The community of Kugluktuk, Nunavut, has voted to lift restrictions for community members looking to purchase alcohol.
On Monday, 61 per cent of the community voted for the current alcohol restrictions to be lifted, just over the 60 per cent threshold needed.
Voter turnout was 68 per cent, meaning more people in the community voted in the liquor plebiscite than in any other recent election.
Like dozens of other remote communities across the North, Kugluktuk has had heavy restrictions on buying alcohol for years in an effort to curb binge drinking and alcoholism.
For years it's been hard for people. - Gordon Kokak
In the past, people had to apply to a committee made up of elected community members to ask to buy a certain amount of spirits, wine or beer. The committee would then accept or deny that application based on a person's past behaviour or criminal record. If accepted, the person would then put in an order to a liquor store in Yellowknife to have it shipped to the community by plane.
Now, the alcohol committee will be dissolved, and people in Kugluktuk will be free to order as much alcohol as they'd like.
The effectiveness of these liquor restrictions has repeatedly been called into question.
Many in the community say that instead of curbing alcohol consumption, they've driven those desperate for alcohol to make their own "homebrew," a home-made mixture of yeast, molasses and fruit. Depending on the ingredients and how long it's been left to ferment, the brew can have a dangerously high alcohol content.
In March, a man from Fort Resolution was charged after several people fell ill from consuming his homemade alcohol.
"There's a lot of it," community member Gordon Kokak says. "Now you see the older teenagers that get out of school they're experimenting with the homebrew."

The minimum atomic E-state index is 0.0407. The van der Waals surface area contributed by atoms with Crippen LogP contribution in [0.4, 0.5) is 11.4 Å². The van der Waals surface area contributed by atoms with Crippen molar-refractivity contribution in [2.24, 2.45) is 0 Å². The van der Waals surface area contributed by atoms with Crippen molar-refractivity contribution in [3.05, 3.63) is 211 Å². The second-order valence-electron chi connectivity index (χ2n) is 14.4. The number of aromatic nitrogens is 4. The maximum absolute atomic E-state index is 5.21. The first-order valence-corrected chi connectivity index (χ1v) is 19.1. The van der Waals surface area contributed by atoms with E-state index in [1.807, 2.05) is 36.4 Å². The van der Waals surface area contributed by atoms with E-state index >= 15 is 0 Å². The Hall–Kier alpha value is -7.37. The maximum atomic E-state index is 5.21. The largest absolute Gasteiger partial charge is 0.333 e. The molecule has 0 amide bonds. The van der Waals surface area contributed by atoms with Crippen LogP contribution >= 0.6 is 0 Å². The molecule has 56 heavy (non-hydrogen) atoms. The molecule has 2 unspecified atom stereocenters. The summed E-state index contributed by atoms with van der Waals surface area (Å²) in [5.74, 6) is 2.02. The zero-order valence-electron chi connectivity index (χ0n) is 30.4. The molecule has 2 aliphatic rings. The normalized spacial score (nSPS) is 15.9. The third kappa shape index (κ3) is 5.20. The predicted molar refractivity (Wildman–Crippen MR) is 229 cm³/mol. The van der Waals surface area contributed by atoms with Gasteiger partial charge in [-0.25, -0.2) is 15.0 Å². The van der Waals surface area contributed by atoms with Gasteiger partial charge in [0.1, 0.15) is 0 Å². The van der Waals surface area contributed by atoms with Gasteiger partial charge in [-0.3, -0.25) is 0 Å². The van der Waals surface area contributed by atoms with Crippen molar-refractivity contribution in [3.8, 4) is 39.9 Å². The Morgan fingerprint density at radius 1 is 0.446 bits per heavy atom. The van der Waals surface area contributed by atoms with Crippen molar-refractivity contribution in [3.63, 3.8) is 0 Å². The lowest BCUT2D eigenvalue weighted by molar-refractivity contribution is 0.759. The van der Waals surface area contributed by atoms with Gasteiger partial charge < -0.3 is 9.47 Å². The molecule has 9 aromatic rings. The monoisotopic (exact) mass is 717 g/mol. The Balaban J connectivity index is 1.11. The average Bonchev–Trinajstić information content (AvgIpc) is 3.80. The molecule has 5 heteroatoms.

He hopes easier access to alcohol will mean fewer people turning to other, more dangerous alternatives.
'For years it's been hard for people'
Kokak says he's also seen many people turn to bootlegging after having their applications denied by the alcohol committee.
In restricted communities across the North, people have gone to great lengths to smuggle in hard alcohol. RCMP say they've had to confiscate everything from shampoo bottles to a prosthetic leg filled with liquor. That bootlegged alcohol often sells for two to three times its normal price.
In northern communities where employment is often scarce, turning to bootleggers to feed an alcohol addiction leaves little leftover for things like diapers and groceries.
"For years it's been hard for people," community member Peter Taktogon said.
]"There's too much control on [alcohol] and everything. People end up bootlegging. That part was not very good for Kugluktuk, especially for young people."
Without access to alcohol, some members of the community say people have turned to more dangerous substances to get drunk or high, like rubbing alcohol or gas sniffing.
I saw all of these young people going to court from my community. -Doris Elatiak
But not everyone thinks a community free of alcohol restrictions is a healthier one.
Doris Elatiak is an Inuinnaqtun interpreter for the legal system in Nunavut. She says a decade ago, before alcohol restrictions were put in place, the community of Kugluktuk was in turmoil.
"I saw all of these young people going to court from my community. So many people went to jail and then after it was restricted there was hardly any clients going to jail."
Josie Alluktik agrees.
"There was lots of problems before when it was unrestricted. There was a lot of death, suicides and crime. There was lots of kids going hungry. But I see now that kids are happier and it's safer for them."
When asked what the first few weeks of no alcohol restrictions would look like in Kugluktuk, Gordon Kokak said he thinks the beginning will be a bit chaotic with many in the community making bulk orders and going on drinking benders.
But he believes that in a few weeks, things will calm down, and people will begin to see real changes.